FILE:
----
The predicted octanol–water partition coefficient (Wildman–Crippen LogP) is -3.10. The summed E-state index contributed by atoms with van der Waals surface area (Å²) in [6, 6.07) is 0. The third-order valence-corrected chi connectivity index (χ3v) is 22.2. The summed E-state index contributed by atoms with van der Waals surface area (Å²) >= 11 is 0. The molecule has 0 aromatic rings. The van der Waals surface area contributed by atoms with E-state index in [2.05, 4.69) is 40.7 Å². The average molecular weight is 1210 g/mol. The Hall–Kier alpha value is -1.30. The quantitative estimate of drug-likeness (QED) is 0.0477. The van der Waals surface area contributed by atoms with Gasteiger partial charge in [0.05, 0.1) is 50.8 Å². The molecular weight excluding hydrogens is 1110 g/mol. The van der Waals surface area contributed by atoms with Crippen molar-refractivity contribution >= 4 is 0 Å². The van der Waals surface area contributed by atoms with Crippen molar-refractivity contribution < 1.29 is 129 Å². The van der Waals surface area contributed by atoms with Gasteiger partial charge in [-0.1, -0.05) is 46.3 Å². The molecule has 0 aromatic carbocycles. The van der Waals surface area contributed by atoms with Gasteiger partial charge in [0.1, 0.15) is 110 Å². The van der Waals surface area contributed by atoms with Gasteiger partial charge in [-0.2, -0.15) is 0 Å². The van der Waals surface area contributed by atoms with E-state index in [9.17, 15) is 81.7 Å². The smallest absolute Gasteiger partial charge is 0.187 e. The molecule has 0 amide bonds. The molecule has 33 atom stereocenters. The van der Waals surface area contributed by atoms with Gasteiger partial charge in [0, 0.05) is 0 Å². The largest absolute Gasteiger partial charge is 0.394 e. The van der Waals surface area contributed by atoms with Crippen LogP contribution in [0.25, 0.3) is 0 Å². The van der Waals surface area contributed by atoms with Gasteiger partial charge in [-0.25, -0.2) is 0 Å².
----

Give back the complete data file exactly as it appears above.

The predicted octanol–water partition coefficient (Wildman–Crippen LogP) is -3.10. The summed E-state index contributed by atoms with van der Waals surface area (Å²) in [6, 6.07) is 0. The third-order valence-corrected chi connectivity index (χ3v) is 22.2. The summed E-state index contributed by atoms with van der Waals surface area (Å²) >= 11 is 0. The molecule has 0 aromatic rings. The van der Waals surface area contributed by atoms with E-state index in [2.05, 4.69) is 40.7 Å². The average molecular weight is 1210 g/mol. The Hall–Kier alpha value is -1.30. The quantitative estimate of drug-likeness (QED) is 0.0477. The van der Waals surface area contributed by atoms with Gasteiger partial charge in [0.05, 0.1) is 50.8 Å². The molecular weight excluding hydrogens is 1110 g/mol. The van der Waals surface area contributed by atoms with Crippen molar-refractivity contribution >= 4 is 0 Å². The van der Waals surface area contributed by atoms with Crippen molar-refractivity contribution < 1.29 is 129 Å². The van der Waals surface area contributed by atoms with Gasteiger partial charge in [-0.1, -0.05) is 46.3 Å². The molecule has 0 aromatic carbocycles. The van der Waals surface area contributed by atoms with Gasteiger partial charge in [0.1, 0.15) is 110 Å². The van der Waals surface area contributed by atoms with Gasteiger partial charge in [-0.2, -0.15) is 0 Å². The van der Waals surface area contributed by atoms with E-state index in [9.17, 15) is 81.7 Å². The smallest absolute Gasteiger partial charge is 0.187 e. The molecule has 0 amide bonds. The molecule has 33 atom stereocenters. The van der Waals surface area contributed by atoms with Gasteiger partial charge in [0, 0.05) is 0 Å². The largest absolute Gasteiger partial charge is 0.394 e. The van der Waals surface area contributed by atoms with Crippen LogP contribution in [0.25, 0.3) is 0 Å². The van der Waals surface area contributed by atoms with Gasteiger partial charge in [-0.25, -0.2) is 0 Å².